• aimless blade March 3, 2017 (10:33 pm)

    Renters would likely want to see an increase in the number and variety of rental units; so prices would stabilize.

    Is there some process we can use to slow the growth of new housing, so we landlords can keep prices as high as possible?

  • KT March 4, 2017 (11:41 am)

    The formation of this Commission will not minimize the input of property owners; rather it will broaden the opportunity for more inclusive input from a significant portion of Seattle’s population.  Bull.  I see nothing that says Settle city government cares a whiff about property owners other than using them as a piggy bank.  

  • CAM March 4, 2017 (2:21 pm)

    Thank you, Capti. I largely agree with you except with your perception of who is at greater risk in the relationship. The possibility of losing ones only home is not something to be taken lightly. 

    I’d like to throw out for general consumption that people seem to be ignoring that the laws and rules on the books are already written with a bias towards those who have the ability to purchase property and towards “traditional” nuclear families. This is built into the tax code and other laws both at the state and federal level. If you want an example of somewhere that has actively worked to make their policies unbiased you would have to look to the Scandinavian countries. For example, any homeowners willing to give up the deduction they get on their taxes for the interest on their mortgage? I’d sure as hell like to see a tax deduction on my rent expenses. I’d also like to see my city council members working with utility providers, including internet and cable, to set reasonable minimums for service. As an apartment dweller it sure doesn’t benefit me to know that I can get as many boxes as I want included with my subscription for “free”.

    These are neither the best or only examples of ways that my needs as a renter will not be understood by a homeowner. In general homeowners are either oblivious to this or they are aware and don’t want to lose the special privilege they’ve accessed and thus won’t adequately represent my needs. Homeowners rightly advocate for what they need and I do not begrudge them that opportunity. I wish the feeling was mutual. 

    • Captin March 5, 2017 (1:02 pm)

      I’m with you 100%. And I believe homeowners clinging to the status quo are hurting renters and challenging the goal of homeownership for future generations. And encouraging sprawl which hurts the planet. Etc, etc.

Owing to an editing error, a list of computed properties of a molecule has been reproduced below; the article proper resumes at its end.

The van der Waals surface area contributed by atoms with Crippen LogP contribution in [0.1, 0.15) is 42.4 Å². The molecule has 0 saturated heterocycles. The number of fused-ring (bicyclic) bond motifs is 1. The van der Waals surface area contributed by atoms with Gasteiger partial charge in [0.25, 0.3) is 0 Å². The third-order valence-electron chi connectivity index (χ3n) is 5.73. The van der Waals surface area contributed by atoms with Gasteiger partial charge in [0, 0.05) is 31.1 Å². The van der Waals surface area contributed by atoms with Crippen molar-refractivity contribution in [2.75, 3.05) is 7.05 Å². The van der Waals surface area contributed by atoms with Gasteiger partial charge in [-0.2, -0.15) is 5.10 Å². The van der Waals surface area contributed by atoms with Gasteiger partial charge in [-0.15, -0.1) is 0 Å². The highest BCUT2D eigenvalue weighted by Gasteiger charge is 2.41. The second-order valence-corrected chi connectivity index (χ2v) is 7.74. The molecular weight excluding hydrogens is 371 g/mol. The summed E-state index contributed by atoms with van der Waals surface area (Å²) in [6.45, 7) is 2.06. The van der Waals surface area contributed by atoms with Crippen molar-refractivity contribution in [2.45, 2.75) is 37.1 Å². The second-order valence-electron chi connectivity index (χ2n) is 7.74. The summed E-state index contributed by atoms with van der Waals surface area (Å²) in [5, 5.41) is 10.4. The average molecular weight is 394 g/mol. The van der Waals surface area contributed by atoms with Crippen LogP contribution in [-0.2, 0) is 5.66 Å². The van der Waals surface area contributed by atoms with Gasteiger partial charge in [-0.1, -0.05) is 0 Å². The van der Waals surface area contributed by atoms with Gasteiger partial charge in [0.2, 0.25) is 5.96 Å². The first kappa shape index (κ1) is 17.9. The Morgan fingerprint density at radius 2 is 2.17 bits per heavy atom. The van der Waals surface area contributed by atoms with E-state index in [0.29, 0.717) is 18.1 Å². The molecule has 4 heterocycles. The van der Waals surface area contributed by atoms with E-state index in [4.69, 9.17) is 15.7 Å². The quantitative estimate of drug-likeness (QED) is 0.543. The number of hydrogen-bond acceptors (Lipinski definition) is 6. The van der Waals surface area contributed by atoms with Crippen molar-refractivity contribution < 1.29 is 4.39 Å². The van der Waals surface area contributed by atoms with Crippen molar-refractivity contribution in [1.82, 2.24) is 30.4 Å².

I get it as far as the risk of loosing ones home. What I was getting at as a landlord (because I am fortunate enough to have been born and reach buying a house age before things went crazy) is that  one big scratch in hardwood floors or one broken whatever far exceeds a typical damage deposit. Out of 10 tenants I’ve had about 3 good ones. Maybe that’s my fault. I’ve had people bail early and break their lease, leave tons of garbage and disappear, yadda, yadda. All they lost was their deposit (which I always kept small, oops!). I lost a weekend, a day or two off of work and 100’s of $.

      I believe in fairness and balance on all things. We need more housing and we need rights for tenants and landlords. As long as it’s balanced and fair I’m all in.

      Spread the word to other renters. If they don’t want to commute from Arlington they need to speak up because people who own homes and have free time have a big loud voice. This city is on the fast track to have and have not. So what if an 8 unit place goes up by my house? Let’s do it. I’d way rather have the ramen place, a barber shop and a pie place than the rocksport. Sorry homeowners! Just sayin’

      I feel for my kids. I’ll miss them when they move to Nebraska because a 2br apt. in Seattle is $4200 a month!

  • Mark Schletty March 4, 2017 (4:15 pm)

    This string of comments highlights what is really going on. The Mayor and Council are hoping for this kind of us vs them reaction. It keeps people from noticing the real issue, which isn’t whether or not renters should have a “commission” representing renters, it’s that these “commissions” won’t really represent the claimed interest group. This commission, like all the others, won’t be picked by renters. It will be picked by the Mayor and the City Council. It will, therefore, represent the people who picked them, not renters. Renters are just  the newest group to be scammed by this process.

Sorry, comment time is over.